Beat VinylTags: Collecting, Vinyl, William Burroughs
Reports from the Bibliographic Bunker
Jed Birmingham on William S. Burroughs Collecting
Did you know that Neil Young and Rick James were in a band together? I had no idea. I stopped in a local record store to take a look at a beautiful copy of Timothy Leary’s first LP, The Psychedelic Experience, on Broadside, and got into a conversation with the owner about eBay and legendary vinyl rarities. As a Neil Young collector, he said the holy grail was a single (I think) by a band called The Mynah Birds which featured Rick James as the lead singer and Neil Young. The band briefly signed with Motown in 1965-1966 before James had to turn himself in to the FBI, because he was AWOL from the military. Apparently, the band had time to cut a couple of forgettable singles. Young left Toronto with fellow band member Bruce Palmer to form Buffalo Springfield in Los Angeles. James became a Super Freak and the rest is history.
One of the reasons I began collecting Beat Generation vinyl was to avoid stoppers like the Neil Young record. A complete Burroughs book collection presents many challenges due to the fact that some items are just out of reach to the average collector because of rarity or price. When I started collecting Beat Generation vinyl, a couple of hundred dollars seemed like the ceiling in price and every record dealer possessed a record I needed. After a year or two, I have discovered that even Beat vinyl possesses the unattainable.
For the Burroughs collector, the limited edition Ali’s Smile published in 1971 by Unicorn Books is one of the rarest Burroughs items. One of 99 copies, this book was signed and numbered by Burroughs, but for the vinyl collector it was issued with a 12″ LP of Burroughs reading the second draft of Ali’s Smile. Side B contains miscellaneous data about the recording process and is at 78rpm. Ali’s Smile was written in the 1960s and was not generally available to the public until it was included in Exterminator! in 1973. This is not to be confused with The Exterminator published by Auerhahn Press in 1960. The Exterminator is a collection of early cut up experiments with Brion Gysin. I have seen the book available without the LP and the LP available without the book. The book by itself is over $1000. The complete item can command up to $7000 on the rare book market. For those unwilling or unable to pay those prices there is a less expensive alternative. Ali’s Smile is available on the Vaudeville Voices CD that combines Call Me Burroughs with Ali’s Smile. This CD is not the easiest thing to get a hold of either as it is out of print. In addition, there was some controversy regarding the copyrights or permissions surrounding the CD so it may have been pulled from stores in the 1990′s.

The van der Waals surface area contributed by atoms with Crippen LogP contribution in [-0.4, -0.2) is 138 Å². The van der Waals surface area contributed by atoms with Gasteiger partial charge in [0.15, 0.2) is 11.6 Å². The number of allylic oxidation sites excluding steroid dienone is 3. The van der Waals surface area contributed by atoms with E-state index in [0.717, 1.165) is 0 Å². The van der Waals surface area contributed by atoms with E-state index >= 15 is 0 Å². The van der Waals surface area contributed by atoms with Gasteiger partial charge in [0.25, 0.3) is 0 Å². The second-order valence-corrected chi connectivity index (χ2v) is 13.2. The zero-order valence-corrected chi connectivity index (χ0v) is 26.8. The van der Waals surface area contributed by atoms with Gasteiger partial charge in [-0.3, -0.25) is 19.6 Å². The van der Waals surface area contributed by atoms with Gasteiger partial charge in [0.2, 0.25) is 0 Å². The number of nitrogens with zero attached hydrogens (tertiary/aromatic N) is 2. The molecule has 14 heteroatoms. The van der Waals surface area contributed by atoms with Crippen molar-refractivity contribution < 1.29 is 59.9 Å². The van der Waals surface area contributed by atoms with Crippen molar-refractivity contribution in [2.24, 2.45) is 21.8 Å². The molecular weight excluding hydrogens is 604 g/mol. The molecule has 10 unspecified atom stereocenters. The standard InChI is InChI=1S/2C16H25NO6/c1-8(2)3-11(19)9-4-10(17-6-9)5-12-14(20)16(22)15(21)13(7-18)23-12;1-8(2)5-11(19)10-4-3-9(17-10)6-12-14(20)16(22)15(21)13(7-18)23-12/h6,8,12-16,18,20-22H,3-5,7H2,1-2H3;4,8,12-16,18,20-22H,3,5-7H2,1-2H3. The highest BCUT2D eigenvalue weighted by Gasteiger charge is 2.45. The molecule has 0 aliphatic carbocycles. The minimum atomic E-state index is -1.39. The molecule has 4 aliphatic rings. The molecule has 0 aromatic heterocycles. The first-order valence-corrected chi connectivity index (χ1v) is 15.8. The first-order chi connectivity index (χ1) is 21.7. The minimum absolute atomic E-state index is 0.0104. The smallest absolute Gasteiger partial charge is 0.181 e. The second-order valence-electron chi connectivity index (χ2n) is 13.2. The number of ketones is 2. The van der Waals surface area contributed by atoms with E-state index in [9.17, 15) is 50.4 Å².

The ultimate Beat Generation collectible on vinyl might be Jack Kerouac’s Poetry of the Beat Generation on Dot Records. Attempting to capitalize on the bestselling On the Road of the fall of 1957 as well as the West Coast craze for jazz poetry readings, Kerouac began a short, troubled career as a spoken word artist. In December 1957, Kerouac signed up for a multiple date engagement at the Village Vanguard. Kerouac lasted about a week. His first show was an out and out failure. Audiences failed to respond to Kerouac; Kerouac was nervous and unsure in his performance; and the musicians just did not mesh with Kerouac. In the second performance, Kerouac read with TV personality Steve Allen playing piano in the background. Kerouac found his voice and his sideman. The decision was made to cut an album. Kerouac and Allen worked with Allen’s friend Bob Thiele who was a producer at Dot Records.
Kerouac showed up at the recording studio with a bottle of rotgut wine and read with Steve Allen for about an hour. The recording engineer congratulated Kerouac on an excellent first take. Kerouac responded that it was the only take. According to the philosophy of spontaneous prose and first thought best thought, Kerouac sought to capture the spirit of his initial creation. Kerouac read both short and extended pieces. “October in the Railroad Earth” is especially wonderful. The entire LP is fresh and alive showing Kerouac to be an accomplished performer of his work. As an example of jazz poetry readings, Poetry of the Beat Generation might be the finest example and it remains to this day one of the best spoken word albums of all time.
It almost did not see the light of day. Randy Wood, Dot President, heard the record just before its release to the public. He was outraged by the frank language and subject matter. Today the record seems tame. Wood declared the record obscene and stated that he would not let his son listen to it. Wood believed that every record on his label had to be family entertainment and suitable for children. He ordered the record to be destroyed. Fortunately for collectors 130 copies (Dot 3154) were sent to reviewers before Wood’s announcement. Copies have survived over the years but the LP is incredibly rare. I saw a copy on eBay years ago that sold for a couple thousand dollars. I have not seen a copy since.
Thiele and Allen left Dot Records with the master tape and formed Hanover Records. The Kerouac album was released intact on Hanover in June 1959. Kerouac released another LP on Hanover called Blues and Haikus with Zoot Sims. Soon after Kerouac released another LP on Verve titled Reading by Jack Kerouac on the Beat Generation. All these albums are highly sought after fetching $100-$200. These records are now available on CD on the Kerouac Collection set.